Is Your Message a Painkiller?

Sandlot with Benny "The Jet" RodriguezThe advent of summer meant baseball, beach, and crew-cuts. We sat inline in green leather chairs at the barbershop waiting for a promise that outweighed our disdain for the assembly line head shave. The insult was followed by the injury of a burning slap on the neck with the green tinted alcohol combs were cleaned in.

Most of us hated the crew-cut look and experience. The whip on the neck with a towel full of talcum powder was not the painkiller. My father’s promise that crew-cuts would make me run faster took the sting away. That conspiratorial pitch must have been handed down for generations; one smart marketer took advantage of that promise.

In the 50s and 60s, there were three major brands of sneakers, Keds, Converse, and PF Flyers. Keds were the everyday non-jock variety. Converse, named Chucks for the All-Star basketball player Charles H. “Chuck” Taylor, was the professional sneaker stumped by top athletes the way Nike does today. But PF Flyers promised what every dreamy eyed aspiring jock wanted.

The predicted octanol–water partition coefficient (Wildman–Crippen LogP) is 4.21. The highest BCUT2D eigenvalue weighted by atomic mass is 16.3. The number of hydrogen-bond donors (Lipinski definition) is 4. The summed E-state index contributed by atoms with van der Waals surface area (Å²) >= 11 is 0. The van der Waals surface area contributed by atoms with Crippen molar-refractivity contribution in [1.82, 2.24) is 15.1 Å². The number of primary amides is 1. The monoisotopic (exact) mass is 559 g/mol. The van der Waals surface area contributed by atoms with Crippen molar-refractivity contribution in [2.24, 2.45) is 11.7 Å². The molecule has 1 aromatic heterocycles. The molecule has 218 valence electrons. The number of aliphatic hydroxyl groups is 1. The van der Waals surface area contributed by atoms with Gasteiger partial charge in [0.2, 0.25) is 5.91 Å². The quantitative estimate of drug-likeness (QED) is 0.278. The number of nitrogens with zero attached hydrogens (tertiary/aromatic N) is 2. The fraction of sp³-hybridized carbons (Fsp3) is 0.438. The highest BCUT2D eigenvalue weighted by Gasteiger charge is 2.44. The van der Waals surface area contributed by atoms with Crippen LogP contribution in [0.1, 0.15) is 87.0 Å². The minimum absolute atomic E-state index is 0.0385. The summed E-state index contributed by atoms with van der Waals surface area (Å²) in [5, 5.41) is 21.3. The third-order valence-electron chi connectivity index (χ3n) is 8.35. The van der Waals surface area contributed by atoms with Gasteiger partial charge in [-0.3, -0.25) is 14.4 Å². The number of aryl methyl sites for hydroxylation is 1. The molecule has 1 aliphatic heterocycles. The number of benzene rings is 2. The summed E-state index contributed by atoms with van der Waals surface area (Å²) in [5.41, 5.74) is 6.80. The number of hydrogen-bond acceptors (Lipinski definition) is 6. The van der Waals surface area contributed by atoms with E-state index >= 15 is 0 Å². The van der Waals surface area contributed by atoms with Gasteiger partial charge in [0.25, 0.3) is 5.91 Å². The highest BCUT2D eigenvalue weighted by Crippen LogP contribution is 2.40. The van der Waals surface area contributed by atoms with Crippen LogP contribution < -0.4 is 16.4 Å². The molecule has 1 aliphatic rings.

“PF Flyers make you run faster and jump higher.”

If you haven’t seen Sandlot, it’s a movie about summer friends playing baseball, swimming, and hanging out in the early 60s.  Benny “The Jet” Rodriguez is the local future superstar ballplayer and fastest kid in the neighborhood. In the climactic running chase scene, Benny pulls out the secret weapon – a box of new PF Flyers.

Wearing Converse identified kids with their favorite athletes, but PF Flyers’ promise of running faster had kids jumping through hoops to own them. I don’t know if the crew-cut and sneakers made me run faster or if it was just the belief that they did, but I bought into both and it worked.  

The promise we make as sales and marketing people dictates the reception of our offering. One commom resistance in every purchase decision is the stinging pain of change.

Are you selling a hair cut that stings or are you helping your customers run faster and jump higher than their competition?